So, continuing from Blog #5, I worked a job in social services and farmed part-time for almost 20 years. During that timeframe, my wife and I had 3 wonderful children, each 7 years apart from each other (not planned that way!). This went well for the first 16 years.
During the final 4 or so years, things became difficult, particularly with my job. Several people around me were laid off and many of their responsibilities were added to mine. Our social service programs were struggling financially so my salary was cut by 6%, pension contributions were eliminated and 401K contributions were eliminated. It was common for me to work 80 hours/week just to keep my head above water. I was responsible for 8 programs spread from Central PA east to the outskirts of Philly with 68 employees and on average 250 kids in programs each day. Looking back on it now, burn out was absolutely inevitable! At the time, my identity had become my job. As much as I had a dream of farming and was still doing it. I spent 95% of my time thinking about work and 5% was shared between the farm and my family. This was the most unhealthy time of my life in all areas: physically, mentally, emotionally and spiritually.
One day during a financial review, my superiors informed me I would need to trim $500,000 from my operating budget. To do this, I would need to close some programs and lay off staff. I did this. When I returned to my superiors to review how the $500K was trimmed and review our finances again, I was told to trim another $100,000!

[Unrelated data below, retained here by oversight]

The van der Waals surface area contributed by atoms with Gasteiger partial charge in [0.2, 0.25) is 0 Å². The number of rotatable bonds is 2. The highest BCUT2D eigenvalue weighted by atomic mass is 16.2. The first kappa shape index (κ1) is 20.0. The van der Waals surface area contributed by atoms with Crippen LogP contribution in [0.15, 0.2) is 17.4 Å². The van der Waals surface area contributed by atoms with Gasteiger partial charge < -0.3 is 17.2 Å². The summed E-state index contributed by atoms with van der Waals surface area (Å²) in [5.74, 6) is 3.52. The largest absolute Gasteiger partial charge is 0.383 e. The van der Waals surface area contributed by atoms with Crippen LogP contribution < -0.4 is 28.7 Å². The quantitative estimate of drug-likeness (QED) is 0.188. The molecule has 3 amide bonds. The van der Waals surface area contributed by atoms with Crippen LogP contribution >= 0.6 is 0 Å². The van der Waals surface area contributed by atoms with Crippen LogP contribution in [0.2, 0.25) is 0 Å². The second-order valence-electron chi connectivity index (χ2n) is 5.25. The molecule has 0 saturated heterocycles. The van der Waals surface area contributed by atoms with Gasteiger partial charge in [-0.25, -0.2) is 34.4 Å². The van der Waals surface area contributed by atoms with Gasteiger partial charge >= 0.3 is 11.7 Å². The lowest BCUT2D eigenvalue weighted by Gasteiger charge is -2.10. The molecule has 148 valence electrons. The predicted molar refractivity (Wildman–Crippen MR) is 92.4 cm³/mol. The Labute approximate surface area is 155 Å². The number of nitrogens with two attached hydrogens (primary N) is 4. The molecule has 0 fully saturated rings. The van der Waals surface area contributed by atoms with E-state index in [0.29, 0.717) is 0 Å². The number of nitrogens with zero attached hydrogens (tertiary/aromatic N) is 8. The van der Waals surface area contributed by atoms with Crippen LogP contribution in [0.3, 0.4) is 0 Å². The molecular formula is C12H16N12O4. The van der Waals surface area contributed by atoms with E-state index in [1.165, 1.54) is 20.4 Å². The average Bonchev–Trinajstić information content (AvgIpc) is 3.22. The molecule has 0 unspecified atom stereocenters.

This was the death blow. Without going into all the expletive's describing how I felt, I'll just explain what I did. I went back to my office and started trying to figure out how to trim more from our budgets. Around 1 am, I made one of the top 2 or 3 most critical decisions of my life so far. I added up my salary and benefits package and it equaled almost exactly $100,000. To make a long story from there short. I submitted a proposal to cut my position and it was accepted.
This decision shows how burnt out I was. Up to this point in my life I was always a planful, steady and responsible person. I had no plans for where I was going to land after this. No job lined up and no idea what I wanted to do. Looking back on it, I had to do what I did to survive. Otherwise, I was on the fast track to an early death from being overworked, stressed way beyond my limits and loss of mental fortitude.
You may ask, "why did you think, you had no where to land, you had the farm?" The reason is, I was still stuck in the mindset that I could not make a living farming. I did not yet BELIEVE, I could do it. So, as much as it was still my dream, that's all it was, a dream.
So, what did I do...